Holding former Minneapolis police officer Derek Chauvin accountable for George Floyd’s death is only one step toward justice.
As stated by Amnesty International, “This outcome is not enough, because George Floyd’s tragic death made all too clear the systemic failures of policing in the U.S. and that Black and brown communities bear the brunt of police violence. The truth is that Derek Chauvin being held accountable for killing George Floyd is the exception — not the rule.”
“We must acknowledge the racist roots of law enforcement in this country if we are to address the systemic failures of policing and bring about meaningful public safety for those that have been historically overpoliced.
“This must include shrinking the size and scope of law enforcement in daily life, eliminating qualified immunity that creates a barrier to redress for victims of unlawful policing, demilitarizing law enforcement and enacting strict limits on the use of force altogether,” according to Amnesty International.
The laws that government bodies pass and don’t pass make police work even more of a challenge. Racist laws must be repealed, and new protections must be enacted to protect everyone’s liberties.
Furthermore, it is clear that police officers here in Chicago have to stand up for themselves and reject the current racist leadership of the Fraternal Order of Police Lodge 7.
Meanwhile, the new Chicago Police and Fire Training Academy construction is progressing on the West Side at Chicago and Kildare.
What will new police officers be taught there? Even the Chauvin’s defense attorney stated that events during Floyd’s murder could be seen through a different lens.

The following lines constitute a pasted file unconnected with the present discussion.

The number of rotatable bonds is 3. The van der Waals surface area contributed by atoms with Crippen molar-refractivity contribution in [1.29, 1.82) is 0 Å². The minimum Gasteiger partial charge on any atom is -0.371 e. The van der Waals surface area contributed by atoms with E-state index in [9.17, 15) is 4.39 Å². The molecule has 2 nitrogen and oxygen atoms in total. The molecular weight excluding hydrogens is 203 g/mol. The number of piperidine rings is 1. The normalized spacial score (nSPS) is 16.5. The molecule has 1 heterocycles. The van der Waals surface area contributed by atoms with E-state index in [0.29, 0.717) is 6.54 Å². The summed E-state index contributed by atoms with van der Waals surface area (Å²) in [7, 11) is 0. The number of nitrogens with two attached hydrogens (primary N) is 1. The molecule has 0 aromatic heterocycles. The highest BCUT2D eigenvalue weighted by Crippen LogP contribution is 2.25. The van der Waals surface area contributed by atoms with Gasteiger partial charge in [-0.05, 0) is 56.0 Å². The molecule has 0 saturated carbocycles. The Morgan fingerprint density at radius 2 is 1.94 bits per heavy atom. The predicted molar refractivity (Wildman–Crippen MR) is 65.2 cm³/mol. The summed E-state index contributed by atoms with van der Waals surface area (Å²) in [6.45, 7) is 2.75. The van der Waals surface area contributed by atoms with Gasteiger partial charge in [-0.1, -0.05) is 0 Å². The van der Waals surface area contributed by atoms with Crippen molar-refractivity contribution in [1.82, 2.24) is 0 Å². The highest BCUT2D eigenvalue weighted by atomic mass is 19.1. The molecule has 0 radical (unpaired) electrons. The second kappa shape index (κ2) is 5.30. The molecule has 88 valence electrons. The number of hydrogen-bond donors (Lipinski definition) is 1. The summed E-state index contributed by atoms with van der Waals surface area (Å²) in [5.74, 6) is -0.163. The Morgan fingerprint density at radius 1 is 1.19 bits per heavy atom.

That is why I have introduced Illinois House Bill 4066, which would establish the Critical Race Theory Academy and the Academy Curriculum Committee, which would create a required Critical Race Theory curriculum for both police academy candidates and police officers.
As reported earlier this week by the Chicago Sun-Times, critical race theory has been defined by the American Bar Association as a critique on how the social construction of race and institutionalized racism perpetuate a racial caste system — one that relegates people of color to the bottom tiers because of the lasting effects of the legacy of slavery and segregation on Black people as well as other people of color.
It also recognizes that race intersects with other identities, including sexuality and gender, and that racism is embedded in institutions such as those that make up the criminal justice system.
This is in line with President Biden’s Department of Education establishing priorities for grants in American History and Civics Education programs to prioritize “projects that incorporate racially, ethnically, culturally, and linguistically diverse perspectives.”
Justice will come following the Chauvin verdict when we change systems that perpetuate racism. By using critical race theory and having our police officers learn how to see Black and brown people through a different lens, to see us as humans just as they are, can be part of the change and justice that the memory and legacy of George Floyd deserves.